"Sirs," said they, "and Madams, truly your forgiveness we implore;
But the fact is we were napping, and so gently the crows came flapping,
And so gradually came their crapping, crapping all over Rochester,
That we scarce knew of the problem - from beyond our chamber door; -
But now we see and we deplore."
And so the council started thinking, with results suggesting heavy drinking;
To consider killing crows was something none had dreamed before;
"The crows' routine must be broken! Use hawks and falcons!" What were they smokin'?
The plan, it failed, and the only words there spoken was the whispered phrase, "Spend more."
This they whispered, so the city's taxpayers couldn't hear the phrase "Spend more."
If they'd heard they would have swore.
Back into the chamber turning, the council members' cheeks were burning.
Once again they heard the flapping somewhat louder than before.
"Surely," said they, "surely this can't be happening; all this wanton raven crappening.
Let's try something different; there are more options to explore -
Let's try trapping them, and release them where they're not our problem any more."
The council's brain cells number four.
"Just kill the crows!" some people demand. "Shoot them! Drug them! Make a stand!
Hire crow assassins, any creep will do!" "We can't kill the ravens," others say. "Crows are people, too!"
And thus the council's caught in twain, and no one has a working brain.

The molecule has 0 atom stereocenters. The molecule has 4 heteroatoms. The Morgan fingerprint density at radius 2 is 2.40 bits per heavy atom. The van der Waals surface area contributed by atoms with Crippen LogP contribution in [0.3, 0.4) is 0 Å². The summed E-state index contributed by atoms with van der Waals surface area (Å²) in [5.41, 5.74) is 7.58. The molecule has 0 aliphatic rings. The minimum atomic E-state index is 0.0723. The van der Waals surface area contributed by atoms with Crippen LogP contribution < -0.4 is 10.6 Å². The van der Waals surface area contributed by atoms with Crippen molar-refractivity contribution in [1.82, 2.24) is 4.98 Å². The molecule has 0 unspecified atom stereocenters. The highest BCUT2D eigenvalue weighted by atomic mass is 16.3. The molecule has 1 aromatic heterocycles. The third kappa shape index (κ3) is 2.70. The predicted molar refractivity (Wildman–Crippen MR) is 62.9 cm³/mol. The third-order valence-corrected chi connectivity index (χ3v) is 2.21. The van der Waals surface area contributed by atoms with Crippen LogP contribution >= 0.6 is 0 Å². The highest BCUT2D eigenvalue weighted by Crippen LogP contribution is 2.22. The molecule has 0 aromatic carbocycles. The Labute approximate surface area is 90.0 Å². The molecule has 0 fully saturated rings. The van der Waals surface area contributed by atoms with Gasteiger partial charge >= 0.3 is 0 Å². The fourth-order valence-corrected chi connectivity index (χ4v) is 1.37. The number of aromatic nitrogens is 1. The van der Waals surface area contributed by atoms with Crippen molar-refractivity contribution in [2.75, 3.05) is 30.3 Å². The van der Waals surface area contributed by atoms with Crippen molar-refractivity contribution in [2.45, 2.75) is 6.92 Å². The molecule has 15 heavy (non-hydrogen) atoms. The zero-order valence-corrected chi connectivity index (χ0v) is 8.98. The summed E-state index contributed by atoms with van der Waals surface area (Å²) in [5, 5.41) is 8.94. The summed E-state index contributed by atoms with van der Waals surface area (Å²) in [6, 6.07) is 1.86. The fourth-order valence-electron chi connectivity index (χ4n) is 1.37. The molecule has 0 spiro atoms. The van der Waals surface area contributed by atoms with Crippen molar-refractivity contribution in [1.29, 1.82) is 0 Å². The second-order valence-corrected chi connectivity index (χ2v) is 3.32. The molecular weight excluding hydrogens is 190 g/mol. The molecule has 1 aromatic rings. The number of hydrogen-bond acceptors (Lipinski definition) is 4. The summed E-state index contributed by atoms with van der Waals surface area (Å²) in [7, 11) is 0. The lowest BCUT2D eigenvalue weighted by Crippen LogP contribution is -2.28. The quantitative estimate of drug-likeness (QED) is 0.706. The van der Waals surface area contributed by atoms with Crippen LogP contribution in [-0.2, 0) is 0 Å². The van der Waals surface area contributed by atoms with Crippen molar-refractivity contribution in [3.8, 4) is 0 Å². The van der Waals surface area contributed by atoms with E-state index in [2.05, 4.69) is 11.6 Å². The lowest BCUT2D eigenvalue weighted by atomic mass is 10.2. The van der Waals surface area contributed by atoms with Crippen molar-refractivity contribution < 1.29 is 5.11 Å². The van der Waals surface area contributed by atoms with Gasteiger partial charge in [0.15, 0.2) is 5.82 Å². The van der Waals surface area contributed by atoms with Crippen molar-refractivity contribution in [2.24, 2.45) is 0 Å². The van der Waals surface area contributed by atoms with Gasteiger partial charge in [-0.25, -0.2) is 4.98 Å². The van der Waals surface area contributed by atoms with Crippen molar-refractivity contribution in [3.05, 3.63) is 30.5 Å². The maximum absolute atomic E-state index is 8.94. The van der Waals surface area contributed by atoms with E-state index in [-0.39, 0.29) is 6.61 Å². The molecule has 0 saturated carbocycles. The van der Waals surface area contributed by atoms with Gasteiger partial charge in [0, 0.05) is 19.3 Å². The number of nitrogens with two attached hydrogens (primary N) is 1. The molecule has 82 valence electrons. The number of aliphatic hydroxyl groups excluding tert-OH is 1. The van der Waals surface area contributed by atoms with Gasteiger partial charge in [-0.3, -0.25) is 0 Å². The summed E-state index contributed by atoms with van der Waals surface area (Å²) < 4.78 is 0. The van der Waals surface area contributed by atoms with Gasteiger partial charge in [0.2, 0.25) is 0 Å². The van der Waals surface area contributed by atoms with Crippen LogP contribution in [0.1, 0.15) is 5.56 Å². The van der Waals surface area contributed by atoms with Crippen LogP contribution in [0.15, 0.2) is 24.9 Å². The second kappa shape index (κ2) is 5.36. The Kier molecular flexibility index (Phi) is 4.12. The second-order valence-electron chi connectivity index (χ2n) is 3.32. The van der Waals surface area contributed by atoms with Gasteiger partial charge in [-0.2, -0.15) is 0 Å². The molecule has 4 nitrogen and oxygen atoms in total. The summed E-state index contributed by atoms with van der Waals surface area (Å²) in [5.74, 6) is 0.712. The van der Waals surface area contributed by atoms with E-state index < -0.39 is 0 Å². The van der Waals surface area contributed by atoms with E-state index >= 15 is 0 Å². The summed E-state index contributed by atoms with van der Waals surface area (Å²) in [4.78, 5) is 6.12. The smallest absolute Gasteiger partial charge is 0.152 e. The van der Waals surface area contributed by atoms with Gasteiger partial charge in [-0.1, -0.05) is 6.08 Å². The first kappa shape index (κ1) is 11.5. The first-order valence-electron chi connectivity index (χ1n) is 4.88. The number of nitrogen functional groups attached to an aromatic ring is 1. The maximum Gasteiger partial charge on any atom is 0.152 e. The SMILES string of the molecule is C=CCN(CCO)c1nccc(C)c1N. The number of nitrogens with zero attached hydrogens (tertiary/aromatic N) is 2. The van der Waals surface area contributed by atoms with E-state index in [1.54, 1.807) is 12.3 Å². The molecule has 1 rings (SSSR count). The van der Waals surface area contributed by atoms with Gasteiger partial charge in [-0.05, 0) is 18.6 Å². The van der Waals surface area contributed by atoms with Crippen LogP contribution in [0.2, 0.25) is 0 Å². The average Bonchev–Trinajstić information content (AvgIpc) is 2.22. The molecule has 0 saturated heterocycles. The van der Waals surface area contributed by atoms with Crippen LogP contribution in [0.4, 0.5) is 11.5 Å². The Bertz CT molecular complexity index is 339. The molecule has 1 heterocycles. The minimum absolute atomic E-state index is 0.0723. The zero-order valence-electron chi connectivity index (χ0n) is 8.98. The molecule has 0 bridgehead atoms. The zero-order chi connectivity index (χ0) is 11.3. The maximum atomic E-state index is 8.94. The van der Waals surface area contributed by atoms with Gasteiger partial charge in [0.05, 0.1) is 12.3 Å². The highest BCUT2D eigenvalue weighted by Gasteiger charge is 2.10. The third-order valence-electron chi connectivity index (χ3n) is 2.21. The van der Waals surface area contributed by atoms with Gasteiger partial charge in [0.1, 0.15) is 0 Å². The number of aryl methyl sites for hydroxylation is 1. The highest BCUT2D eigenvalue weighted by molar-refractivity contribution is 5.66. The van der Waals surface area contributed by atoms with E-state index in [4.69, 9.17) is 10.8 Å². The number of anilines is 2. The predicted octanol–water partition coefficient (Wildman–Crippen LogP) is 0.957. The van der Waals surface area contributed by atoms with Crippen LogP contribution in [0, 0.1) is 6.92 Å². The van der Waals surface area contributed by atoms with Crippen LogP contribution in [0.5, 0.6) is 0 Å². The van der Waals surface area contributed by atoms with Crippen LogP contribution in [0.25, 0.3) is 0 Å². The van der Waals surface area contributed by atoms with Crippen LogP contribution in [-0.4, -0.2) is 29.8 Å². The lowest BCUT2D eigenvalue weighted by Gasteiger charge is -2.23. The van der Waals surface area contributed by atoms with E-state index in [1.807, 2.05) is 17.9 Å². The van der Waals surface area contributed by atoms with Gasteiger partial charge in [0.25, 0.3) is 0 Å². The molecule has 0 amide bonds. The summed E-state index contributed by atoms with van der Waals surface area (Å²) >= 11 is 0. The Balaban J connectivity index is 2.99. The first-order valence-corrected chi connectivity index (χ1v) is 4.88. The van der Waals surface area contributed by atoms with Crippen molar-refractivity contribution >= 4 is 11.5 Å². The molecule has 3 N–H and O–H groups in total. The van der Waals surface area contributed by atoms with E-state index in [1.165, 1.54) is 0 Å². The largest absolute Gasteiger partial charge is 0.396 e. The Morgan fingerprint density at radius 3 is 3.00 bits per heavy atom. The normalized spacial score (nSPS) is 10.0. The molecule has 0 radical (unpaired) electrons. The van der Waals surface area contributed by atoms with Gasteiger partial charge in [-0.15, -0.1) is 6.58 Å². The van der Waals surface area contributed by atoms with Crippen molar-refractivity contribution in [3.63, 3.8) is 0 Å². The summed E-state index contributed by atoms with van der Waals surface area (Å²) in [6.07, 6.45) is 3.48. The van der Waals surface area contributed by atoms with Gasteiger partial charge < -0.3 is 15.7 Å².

Accumulates the fecal gore, as thousands of ravens quoth:
"Here's some more."
Come spring the ravens will likely depart and briefly halt their fecal art,
They won't torment Mayo Clinic patients, or strafe paint the $300k bus stations.
But come winter's inevitable return, the crows will once again be a concern,
And the council will ask, "When will the feces no longer pour?" And the ravens answer:
While my posting has been light to non-existent as of late, I should point out that February marks my 10th anniversary for blogging. I was 26-years-old when I sent out my very first blog post, back then on Blogger.
Ten years of blogging, and what a ride it's been. It's been at different times a fun writing exercise/distraction, a modest money-making venture, and a crucial sanity saver during one of the darkest chapters of my life.
So, yeah, I think it's been worth it.